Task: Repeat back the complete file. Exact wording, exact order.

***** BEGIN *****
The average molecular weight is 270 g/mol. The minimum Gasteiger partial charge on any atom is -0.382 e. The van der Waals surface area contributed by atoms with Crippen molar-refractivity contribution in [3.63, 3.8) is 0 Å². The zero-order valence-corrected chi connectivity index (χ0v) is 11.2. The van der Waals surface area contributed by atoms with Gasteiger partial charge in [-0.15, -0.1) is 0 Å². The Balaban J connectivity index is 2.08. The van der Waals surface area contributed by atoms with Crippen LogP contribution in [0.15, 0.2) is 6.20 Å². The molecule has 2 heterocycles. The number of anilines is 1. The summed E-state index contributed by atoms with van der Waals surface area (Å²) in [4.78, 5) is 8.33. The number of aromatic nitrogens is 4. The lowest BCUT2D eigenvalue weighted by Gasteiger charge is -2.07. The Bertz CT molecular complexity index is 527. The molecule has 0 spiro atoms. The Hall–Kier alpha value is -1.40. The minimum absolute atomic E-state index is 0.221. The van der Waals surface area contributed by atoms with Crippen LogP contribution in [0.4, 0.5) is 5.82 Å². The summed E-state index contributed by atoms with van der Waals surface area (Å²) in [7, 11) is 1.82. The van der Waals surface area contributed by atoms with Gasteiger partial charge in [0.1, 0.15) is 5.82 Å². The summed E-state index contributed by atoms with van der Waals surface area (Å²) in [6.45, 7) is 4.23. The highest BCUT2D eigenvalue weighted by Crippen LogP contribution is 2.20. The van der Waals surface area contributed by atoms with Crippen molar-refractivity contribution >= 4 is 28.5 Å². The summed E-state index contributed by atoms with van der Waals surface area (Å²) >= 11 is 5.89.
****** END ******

The average molecular weight is 270 g/mol. The minimum Gasteiger partial charge on any atom is -0.382 e. The van der Waals surface area contributed by atoms with Crippen molar-refractivity contribution in [3.63, 3.8) is 0 Å². The zero-order valence-corrected chi connectivity index (χ0v) is 11.2. The van der Waals surface area contributed by atoms with Gasteiger partial charge in [-0.15, -0.1) is 0 Å². The Balaban J connectivity index is 2.08. The van der Waals surface area contributed by atoms with Crippen LogP contribution in [0.15, 0.2) is 6.20 Å². The molecule has 2 heterocycles. The number of anilines is 1. The summed E-state index contributed by atoms with van der Waals surface area (Å²) in [4.78, 5) is 8.33. The number of aromatic nitrogens is 4. The lowest BCUT2D eigenvalue weighted by Gasteiger charge is -2.07. The Bertz CT molecular complexity index is 527. The molecule has 0 spiro atoms. The Hall–Kier alpha value is -1.40. The minimum absolute atomic E-state index is 0.221. The van der Waals surface area contributed by atoms with Crippen LogP contribution in [0.4, 0.5) is 5.82 Å². The summed E-state index contributed by atoms with van der Waals surface area (Å²) in [7, 11) is 1.82. The van der Waals surface area contributed by atoms with Gasteiger partial charge in [0.1, 0.15) is 5.82 Å². The summed E-state index contributed by atoms with van der Waals surface area (Å²) in [6.45, 7) is 4.23. The highest BCUT2D eigenvalue weighted by Crippen LogP contribution is 2.20. The van der Waals surface area contributed by atoms with Crippen molar-refractivity contribution >= 4 is 28.5 Å². The summed E-state index contributed by atoms with van der Waals surface area (Å²) >= 11 is 5.89.